Environmental factors affecting wood properties of Eucalyptus spp. grown on the Zululand coastal plain and along the Mpumalanga escarpment of South Africa.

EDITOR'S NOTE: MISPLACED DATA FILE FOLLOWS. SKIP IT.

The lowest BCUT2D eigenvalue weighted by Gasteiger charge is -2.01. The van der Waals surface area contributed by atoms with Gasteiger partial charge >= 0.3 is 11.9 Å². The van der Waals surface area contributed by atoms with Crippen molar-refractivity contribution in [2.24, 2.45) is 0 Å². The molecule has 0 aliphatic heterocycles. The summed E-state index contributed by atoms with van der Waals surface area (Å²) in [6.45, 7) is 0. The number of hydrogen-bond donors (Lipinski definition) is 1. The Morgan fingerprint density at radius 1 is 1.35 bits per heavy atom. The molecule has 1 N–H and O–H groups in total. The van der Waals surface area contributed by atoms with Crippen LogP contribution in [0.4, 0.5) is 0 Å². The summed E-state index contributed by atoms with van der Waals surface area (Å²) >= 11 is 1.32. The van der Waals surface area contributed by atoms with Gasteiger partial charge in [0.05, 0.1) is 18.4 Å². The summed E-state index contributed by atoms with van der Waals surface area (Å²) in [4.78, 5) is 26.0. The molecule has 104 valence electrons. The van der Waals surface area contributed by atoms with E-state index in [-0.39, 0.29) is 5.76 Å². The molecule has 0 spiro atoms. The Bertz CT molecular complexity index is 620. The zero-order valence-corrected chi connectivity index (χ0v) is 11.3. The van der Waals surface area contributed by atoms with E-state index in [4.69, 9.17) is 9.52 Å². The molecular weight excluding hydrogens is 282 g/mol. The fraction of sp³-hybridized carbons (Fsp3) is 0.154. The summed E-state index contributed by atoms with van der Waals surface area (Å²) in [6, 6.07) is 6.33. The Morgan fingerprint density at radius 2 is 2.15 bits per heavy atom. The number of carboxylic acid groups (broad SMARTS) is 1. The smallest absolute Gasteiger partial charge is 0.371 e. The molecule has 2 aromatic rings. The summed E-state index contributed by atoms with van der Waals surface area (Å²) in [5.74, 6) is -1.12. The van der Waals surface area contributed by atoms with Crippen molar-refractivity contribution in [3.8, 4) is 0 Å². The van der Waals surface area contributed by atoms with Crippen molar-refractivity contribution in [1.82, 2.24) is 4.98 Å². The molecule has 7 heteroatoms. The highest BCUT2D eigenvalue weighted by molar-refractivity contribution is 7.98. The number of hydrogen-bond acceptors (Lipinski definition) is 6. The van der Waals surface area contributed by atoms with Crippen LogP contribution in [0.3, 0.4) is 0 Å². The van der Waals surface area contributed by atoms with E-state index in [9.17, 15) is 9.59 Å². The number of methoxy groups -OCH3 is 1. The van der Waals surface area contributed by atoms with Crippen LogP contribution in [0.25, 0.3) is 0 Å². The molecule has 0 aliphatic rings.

The environmental factors affecting wood property formation of Eucalyptus spp. trees in two distinct geographic areas within South Africa were studied. Wood prop~rty data for trees from 43 sites (26 in Zululand and 17 in Mpumalanga) were collected from work conducted at the Forest and Forest Products Research Centre (FFPRC) at the CSIR (Council for Scientific and Industrial Research) in Durban. The wood properties considered included screened pulp yield, fibre length, wood density and active alkali chemical consumption during pulping. The effect of environmental factors on growth rate (expressed as Site Index at a base age of 5 years) was also measured. A detailed site description for each forest compartment was carried out. Detailed annual and monthly rainfall and minimum and maximum temperature estimates were calculated for each site by interpolating long term means of these variables by splining using the software package Anusplin. These estimates of climatic factors were validated by comparison to the data published in the South African Atlas of Agrohydrology and -Climatology. The outputs of the Anusplin model were used to derive surrogate bioclimatic parameters for each site using the computer program Bioclim. These parameters are considered as better descriptors of the energy-water balance experienced by the plant than normal measures of climate such as mean monthly or annual precipitation. Soil characteristics were measured on samples taken from the individual sites. The effects of these environmental and bioclimatic variables on wood properties were analysed using appropriate statistical techniques. Multiple regression models were used to predict wood properties and it is suggested that this approach could form part of a fibre management system. Wood property prediction models incorporating climate (and bioclimate) alone were preferred to those including soil data as no further site data are required. The effect of edaphic factors was considered to describe any further variation not accounted for by bioclimate alone. Particle size distribution of the soil, as an indication of the water holding capacity of that soil, was not found to effect wood properties or growth significantly. A weak influence of organic matter content in the topsoil on wood density was noted in Mpumalanga. In Zululand, a multiple linear regression using both rainfall of the wettest quarter and mean diurnal temperature range as inputs yielded the best predictive model for growth rate. In this region a combination of precipitation seasonality and mean diurnal temperature range gave the best linear regressi'o,n model describing variation in screened pUlp' yield and fibre length. In Mpumalanga effective rooting depth was found to have a pervasive effect on plant development. Solar radiation (as a measure of energy supply), calculated from a function of latitude, aspect, slope and time of year, was also found to significantly affect the growth rate and SPY of plant material in Mpumalanga. Measures of temperature in both geographic regions were found to significantly affect wood density.